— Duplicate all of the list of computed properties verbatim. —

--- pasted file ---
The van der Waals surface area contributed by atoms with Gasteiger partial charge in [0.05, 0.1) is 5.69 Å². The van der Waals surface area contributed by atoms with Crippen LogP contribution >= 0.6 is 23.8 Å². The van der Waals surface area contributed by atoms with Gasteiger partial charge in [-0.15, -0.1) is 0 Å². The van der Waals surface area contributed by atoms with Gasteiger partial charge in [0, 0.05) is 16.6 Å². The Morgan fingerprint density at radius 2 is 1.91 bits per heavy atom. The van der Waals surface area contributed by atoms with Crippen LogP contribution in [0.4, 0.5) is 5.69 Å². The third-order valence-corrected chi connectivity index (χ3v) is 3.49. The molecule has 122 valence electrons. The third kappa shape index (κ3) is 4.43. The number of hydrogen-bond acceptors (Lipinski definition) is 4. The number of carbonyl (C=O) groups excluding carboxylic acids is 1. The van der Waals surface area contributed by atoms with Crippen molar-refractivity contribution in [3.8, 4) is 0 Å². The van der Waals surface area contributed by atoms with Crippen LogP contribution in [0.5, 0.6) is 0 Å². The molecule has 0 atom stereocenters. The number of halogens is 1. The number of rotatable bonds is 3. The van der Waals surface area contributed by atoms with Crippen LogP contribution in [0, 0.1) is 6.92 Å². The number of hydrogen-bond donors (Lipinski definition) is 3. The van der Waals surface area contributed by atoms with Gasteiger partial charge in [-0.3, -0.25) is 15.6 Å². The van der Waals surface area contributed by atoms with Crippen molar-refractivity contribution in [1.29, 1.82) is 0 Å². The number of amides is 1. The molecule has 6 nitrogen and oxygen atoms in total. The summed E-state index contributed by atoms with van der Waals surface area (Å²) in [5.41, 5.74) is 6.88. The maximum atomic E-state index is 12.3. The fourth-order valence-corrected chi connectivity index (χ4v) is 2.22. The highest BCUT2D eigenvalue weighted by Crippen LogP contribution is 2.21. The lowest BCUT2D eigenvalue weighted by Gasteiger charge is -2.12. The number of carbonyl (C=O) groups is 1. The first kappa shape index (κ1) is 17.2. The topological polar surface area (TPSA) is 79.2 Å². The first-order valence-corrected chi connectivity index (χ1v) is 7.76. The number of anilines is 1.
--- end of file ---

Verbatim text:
The van der Waals surface area contributed by atoms with Gasteiger partial charge in [0.05, 0.1) is 5.69 Å². The van der Waals surface area contributed by atoms with Crippen LogP contribution >= 0.6 is 23.8 Å². The van der Waals surface area contributed by atoms with Gasteiger partial charge in [-0.15, -0.1) is 0 Å². The van der Waals surface area contributed by atoms with Gasteiger partial charge in [0, 0.05) is 16.6 Å². The Morgan fingerprint density at radius 2 is 1.91 bits per heavy atom. The van der Waals surface area contributed by atoms with Crippen LogP contribution in [0.4, 0.5) is 5.69 Å². The third-order valence-corrected chi connectivity index (χ3v) is 3.49. The molecule has 122 valence electrons. The third kappa shape index (κ3) is 4.43. The number of hydrogen-bond acceptors (Lipinski definition) is 4. The number of carbonyl (C=O) groups excluding carboxylic acids is 1. The van der Waals surface area contributed by atoms with Crippen molar-refractivity contribution in [3.8, 4) is 0 Å². The van der Waals surface area contributed by atoms with Crippen LogP contribution in [0.5, 0.6) is 0 Å². The molecule has 0 atom stereocenters. The number of halogens is 1. The number of rotatable bonds is 3. The van der Waals surface area contributed by atoms with Crippen LogP contribution in [0, 0.1) is 6.92 Å². The number of hydrogen-bond donors (Lipinski definition) is 3. The van der Waals surface area contributed by atoms with Gasteiger partial charge in [-0.3, -0.25) is 15.6 Å². The van der Waals surface area contributed by atoms with Crippen molar-refractivity contribution in [1.29, 1.82) is 0 Å². The number of amides is 1. The molecule has 6 nitrogen and oxygen atoms in total. The summed E-state index contributed by atoms with van der Waals surface area (Å²) in [5.41, 5.74) is 6.88. The maximum atomic E-state index is 12.3. The fourth-order valence-corrected chi connectivity index (χ4v) is 2.22. The highest BCUT2D eigenvalue weighted by Crippen LogP contribution is 2.21. The lowest BCUT2D eigenvalue weighted by Gasteiger charge is -2.12. The number of carbonyl (C=O) groups is 1. The first kappa shape index (κ1) is 17.2. The topological polar surface area (TPSA) is 79.2 Å². The first-order valence-corrected chi connectivity index (χ1v) is 7.76. The number of anilines is 1.